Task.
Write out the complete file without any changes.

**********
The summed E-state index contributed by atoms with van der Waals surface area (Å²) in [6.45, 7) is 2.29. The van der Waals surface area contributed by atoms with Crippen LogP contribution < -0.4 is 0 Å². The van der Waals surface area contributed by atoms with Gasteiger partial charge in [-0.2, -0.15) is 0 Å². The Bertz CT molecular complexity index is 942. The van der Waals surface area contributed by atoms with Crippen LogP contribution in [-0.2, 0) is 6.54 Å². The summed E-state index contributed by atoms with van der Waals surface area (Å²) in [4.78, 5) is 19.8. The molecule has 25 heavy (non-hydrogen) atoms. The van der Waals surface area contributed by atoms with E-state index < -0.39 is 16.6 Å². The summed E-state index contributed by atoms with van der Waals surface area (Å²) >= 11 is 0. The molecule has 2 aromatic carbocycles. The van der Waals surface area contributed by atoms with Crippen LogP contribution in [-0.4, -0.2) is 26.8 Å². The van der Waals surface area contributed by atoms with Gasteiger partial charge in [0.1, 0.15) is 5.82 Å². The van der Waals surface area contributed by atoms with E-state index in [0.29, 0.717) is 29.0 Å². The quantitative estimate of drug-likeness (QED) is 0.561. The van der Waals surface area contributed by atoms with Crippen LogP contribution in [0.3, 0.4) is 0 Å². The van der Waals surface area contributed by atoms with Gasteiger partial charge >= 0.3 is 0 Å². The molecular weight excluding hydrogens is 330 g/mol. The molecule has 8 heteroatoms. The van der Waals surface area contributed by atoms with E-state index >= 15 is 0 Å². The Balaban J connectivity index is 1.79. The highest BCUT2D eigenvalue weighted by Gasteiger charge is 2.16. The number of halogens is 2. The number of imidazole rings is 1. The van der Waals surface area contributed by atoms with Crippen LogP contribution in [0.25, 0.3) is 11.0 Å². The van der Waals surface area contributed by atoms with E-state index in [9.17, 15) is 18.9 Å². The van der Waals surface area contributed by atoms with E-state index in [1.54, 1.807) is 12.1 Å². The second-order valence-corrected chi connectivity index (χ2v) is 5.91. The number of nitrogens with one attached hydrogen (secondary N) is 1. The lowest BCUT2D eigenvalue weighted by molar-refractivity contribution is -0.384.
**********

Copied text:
The summed E-state index contributed by atoms with van der Waals surface area (Å²) in [6.45, 7) is 2.29. The van der Waals surface area contributed by atoms with Crippen LogP contribution < -0.4 is 0 Å². The van der Waals surface area contributed by atoms with Gasteiger partial charge in [-0.2, -0.15) is 0 Å². The Bertz CT molecular complexity index is 942. The van der Waals surface area contributed by atoms with Crippen LogP contribution in [-0.2, 0) is 6.54 Å². The summed E-state index contributed by atoms with van der Waals surface area (Å²) in [4.78, 5) is 19.8. The molecule has 25 heavy (non-hydrogen) atoms. The van der Waals surface area contributed by atoms with E-state index < -0.39 is 16.6 Å². The summed E-state index contributed by atoms with van der Waals surface area (Å²) >= 11 is 0. The molecule has 2 aromatic carbocycles. The van der Waals surface area contributed by atoms with Crippen LogP contribution in [-0.4, -0.2) is 26.8 Å². The van der Waals surface area contributed by atoms with Gasteiger partial charge in [0.1, 0.15) is 5.82 Å². The van der Waals surface area contributed by atoms with E-state index in [0.29, 0.717) is 29.0 Å². The quantitative estimate of drug-likeness (QED) is 0.561. The van der Waals surface area contributed by atoms with Crippen LogP contribution in [0.3, 0.4) is 0 Å². The van der Waals surface area contributed by atoms with Gasteiger partial charge >= 0.3 is 0 Å². The molecular weight excluding hydrogens is 330 g/mol. The molecule has 8 heteroatoms. The van der Waals surface area contributed by atoms with E-state index >= 15 is 0 Å². The Balaban J connectivity index is 1.79. The highest BCUT2D eigenvalue weighted by Gasteiger charge is 2.16. The number of halogens is 2. The number of imidazole rings is 1. The van der Waals surface area contributed by atoms with Crippen LogP contribution in [0.25, 0.3) is 11.0 Å². The van der Waals surface area contributed by atoms with E-state index in [9.17, 15) is 18.9 Å². The van der Waals surface area contributed by atoms with E-state index in [1.54, 1.807) is 12.1 Å². The second-order valence-corrected chi connectivity index (χ2v) is 5.91. The number of nitrogens with one attached hydrogen (secondary N) is 1. The lowest BCUT2D eigenvalue weighted by molar-refractivity contribution is -0.384.